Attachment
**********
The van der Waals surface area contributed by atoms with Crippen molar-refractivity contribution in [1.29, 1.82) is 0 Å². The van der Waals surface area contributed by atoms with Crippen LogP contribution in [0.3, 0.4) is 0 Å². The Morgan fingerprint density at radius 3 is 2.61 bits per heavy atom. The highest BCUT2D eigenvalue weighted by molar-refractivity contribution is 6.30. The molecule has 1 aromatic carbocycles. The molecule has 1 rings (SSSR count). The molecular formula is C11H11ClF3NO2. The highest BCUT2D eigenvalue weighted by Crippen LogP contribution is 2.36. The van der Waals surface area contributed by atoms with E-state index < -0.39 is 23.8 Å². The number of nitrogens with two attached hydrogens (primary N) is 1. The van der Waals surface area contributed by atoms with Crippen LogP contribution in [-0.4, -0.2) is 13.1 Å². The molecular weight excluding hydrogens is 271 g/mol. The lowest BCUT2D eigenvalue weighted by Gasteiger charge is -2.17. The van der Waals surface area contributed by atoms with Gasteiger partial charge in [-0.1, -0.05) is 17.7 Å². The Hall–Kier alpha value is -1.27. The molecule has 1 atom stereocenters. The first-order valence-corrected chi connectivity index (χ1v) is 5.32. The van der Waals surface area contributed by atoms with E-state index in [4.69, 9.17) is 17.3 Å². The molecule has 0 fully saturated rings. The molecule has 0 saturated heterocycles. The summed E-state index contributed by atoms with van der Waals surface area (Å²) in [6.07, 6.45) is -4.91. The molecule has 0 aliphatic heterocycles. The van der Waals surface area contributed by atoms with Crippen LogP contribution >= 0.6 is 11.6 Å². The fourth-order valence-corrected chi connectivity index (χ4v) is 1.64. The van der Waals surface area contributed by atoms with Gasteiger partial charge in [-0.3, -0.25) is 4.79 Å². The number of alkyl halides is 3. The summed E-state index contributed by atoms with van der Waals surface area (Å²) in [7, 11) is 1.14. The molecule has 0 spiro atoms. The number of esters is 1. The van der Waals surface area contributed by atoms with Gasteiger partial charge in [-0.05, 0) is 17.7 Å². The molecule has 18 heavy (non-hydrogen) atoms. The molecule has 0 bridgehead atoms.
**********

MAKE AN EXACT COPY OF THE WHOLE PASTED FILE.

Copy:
The van der Waals surface area contributed by atoms with Crippen molar-refractivity contribution in [1.29, 1.82) is 0 Å². The van der Waals surface area contributed by atoms with Crippen LogP contribution in [0.3, 0.4) is 0 Å². The Morgan fingerprint density at radius 3 is 2.61 bits per heavy atom. The highest BCUT2D eigenvalue weighted by molar-refractivity contribution is 6.30. The molecule has 1 aromatic carbocycles. The molecule has 1 rings (SSSR count). The molecular formula is C11H11ClF3NO2. The highest BCUT2D eigenvalue weighted by Crippen LogP contribution is 2.36. The van der Waals surface area contributed by atoms with E-state index < -0.39 is 23.8 Å². The number of nitrogens with two attached hydrogens (primary N) is 1. The van der Waals surface area contributed by atoms with Crippen LogP contribution in [-0.4, -0.2) is 13.1 Å². The molecular weight excluding hydrogens is 271 g/mol. The lowest BCUT2D eigenvalue weighted by Gasteiger charge is -2.17. The van der Waals surface area contributed by atoms with Gasteiger partial charge in [-0.1, -0.05) is 17.7 Å². The Hall–Kier alpha value is -1.27. The molecule has 1 atom stereocenters. The first-order valence-corrected chi connectivity index (χ1v) is 5.32. The van der Waals surface area contributed by atoms with E-state index in [4.69, 9.17) is 17.3 Å². The molecule has 0 fully saturated rings. The molecule has 0 saturated heterocycles. The summed E-state index contributed by atoms with van der Waals surface area (Å²) in [6.07, 6.45) is -4.91. The molecule has 0 aliphatic heterocycles. The van der Waals surface area contributed by atoms with Crippen LogP contribution >= 0.6 is 11.6 Å². The fourth-order valence-corrected chi connectivity index (χ4v) is 1.64. The van der Waals surface area contributed by atoms with Gasteiger partial charge in [-0.3, -0.25) is 4.79 Å². The number of alkyl halides is 3. The summed E-state index contributed by atoms with van der Waals surface area (Å²) in [7, 11) is 1.14. The molecule has 0 spiro atoms. The number of esters is 1. The van der Waals surface area contributed by atoms with Gasteiger partial charge in [-0.05, 0) is 17.7 Å². The molecule has 18 heavy (non-hydrogen) atoms. The molecule has 0 bridgehead atoms.